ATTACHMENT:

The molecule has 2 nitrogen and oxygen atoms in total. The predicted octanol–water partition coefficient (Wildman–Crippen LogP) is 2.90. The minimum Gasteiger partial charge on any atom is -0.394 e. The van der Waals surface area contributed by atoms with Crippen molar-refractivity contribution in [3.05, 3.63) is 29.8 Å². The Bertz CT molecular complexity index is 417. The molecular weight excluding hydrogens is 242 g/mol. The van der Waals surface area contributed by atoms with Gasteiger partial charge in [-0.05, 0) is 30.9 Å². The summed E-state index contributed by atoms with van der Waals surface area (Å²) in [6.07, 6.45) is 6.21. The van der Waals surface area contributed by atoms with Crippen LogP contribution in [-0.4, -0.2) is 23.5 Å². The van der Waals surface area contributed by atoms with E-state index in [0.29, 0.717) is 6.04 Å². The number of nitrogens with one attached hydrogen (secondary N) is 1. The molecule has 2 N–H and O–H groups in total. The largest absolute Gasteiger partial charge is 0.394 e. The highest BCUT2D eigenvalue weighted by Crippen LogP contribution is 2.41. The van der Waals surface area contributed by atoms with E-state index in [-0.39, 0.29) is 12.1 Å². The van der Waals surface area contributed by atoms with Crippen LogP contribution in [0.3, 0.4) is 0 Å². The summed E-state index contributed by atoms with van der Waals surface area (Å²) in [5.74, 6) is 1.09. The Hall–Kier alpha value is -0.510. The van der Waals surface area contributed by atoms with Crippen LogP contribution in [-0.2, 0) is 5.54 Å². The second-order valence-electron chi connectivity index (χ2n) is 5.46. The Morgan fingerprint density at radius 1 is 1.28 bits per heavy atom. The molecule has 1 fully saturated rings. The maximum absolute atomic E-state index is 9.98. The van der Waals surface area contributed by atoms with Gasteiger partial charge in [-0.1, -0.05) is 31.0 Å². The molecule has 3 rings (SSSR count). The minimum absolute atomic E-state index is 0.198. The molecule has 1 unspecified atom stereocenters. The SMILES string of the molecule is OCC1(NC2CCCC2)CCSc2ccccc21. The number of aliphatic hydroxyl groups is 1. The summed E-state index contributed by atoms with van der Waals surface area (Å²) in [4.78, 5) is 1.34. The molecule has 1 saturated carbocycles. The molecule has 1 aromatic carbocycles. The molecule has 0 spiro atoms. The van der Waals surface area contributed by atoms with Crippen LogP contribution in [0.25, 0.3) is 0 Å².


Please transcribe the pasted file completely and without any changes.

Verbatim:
The molecule has 2 nitrogen and oxygen atoms in total. The predicted octanol–water partition coefficient (Wildman–Crippen LogP) is 2.90. The minimum Gasteiger partial charge on any atom is -0.394 e. The van der Waals surface area contributed by atoms with Crippen molar-refractivity contribution in [3.05, 3.63) is 29.8 Å². The Bertz CT molecular complexity index is 417. The molecular weight excluding hydrogens is 242 g/mol. The van der Waals surface area contributed by atoms with Gasteiger partial charge in [-0.05, 0) is 30.9 Å². The summed E-state index contributed by atoms with van der Waals surface area (Å²) in [6.07, 6.45) is 6.21. The van der Waals surface area contributed by atoms with Crippen LogP contribution in [-0.4, -0.2) is 23.5 Å². The van der Waals surface area contributed by atoms with E-state index in [0.29, 0.717) is 6.04 Å². The number of nitrogens with one attached hydrogen (secondary N) is 1. The molecule has 2 N–H and O–H groups in total. The largest absolute Gasteiger partial charge is 0.394 e. The highest BCUT2D eigenvalue weighted by Crippen LogP contribution is 2.41. The van der Waals surface area contributed by atoms with E-state index in [-0.39, 0.29) is 12.1 Å². The van der Waals surface area contributed by atoms with Crippen LogP contribution in [0.3, 0.4) is 0 Å². The summed E-state index contributed by atoms with van der Waals surface area (Å²) in [5.74, 6) is 1.09. The Hall–Kier alpha value is -0.510. The van der Waals surface area contributed by atoms with Crippen LogP contribution in [-0.2, 0) is 5.54 Å². The second-order valence-electron chi connectivity index (χ2n) is 5.46. The Morgan fingerprint density at radius 1 is 1.28 bits per heavy atom. The molecule has 1 fully saturated rings. The maximum absolute atomic E-state index is 9.98. The van der Waals surface area contributed by atoms with Gasteiger partial charge in [-0.1, -0.05) is 31.0 Å². The molecule has 3 rings (SSSR count). The minimum absolute atomic E-state index is 0.198. The molecule has 1 unspecified atom stereocenters. The SMILES string of the molecule is OCC1(NC2CCCC2)CCSc2ccccc21. The number of aliphatic hydroxyl groups is 1. The summed E-state index contributed by atoms with van der Waals surface area (Å²) in [4.78, 5) is 1.34. The molecule has 1 saturated carbocycles. The molecule has 1 aromatic carbocycles. The molecule has 0 spiro atoms. The van der Waals surface area contributed by atoms with Crippen LogP contribution in [0.25, 0.3) is 0 Å².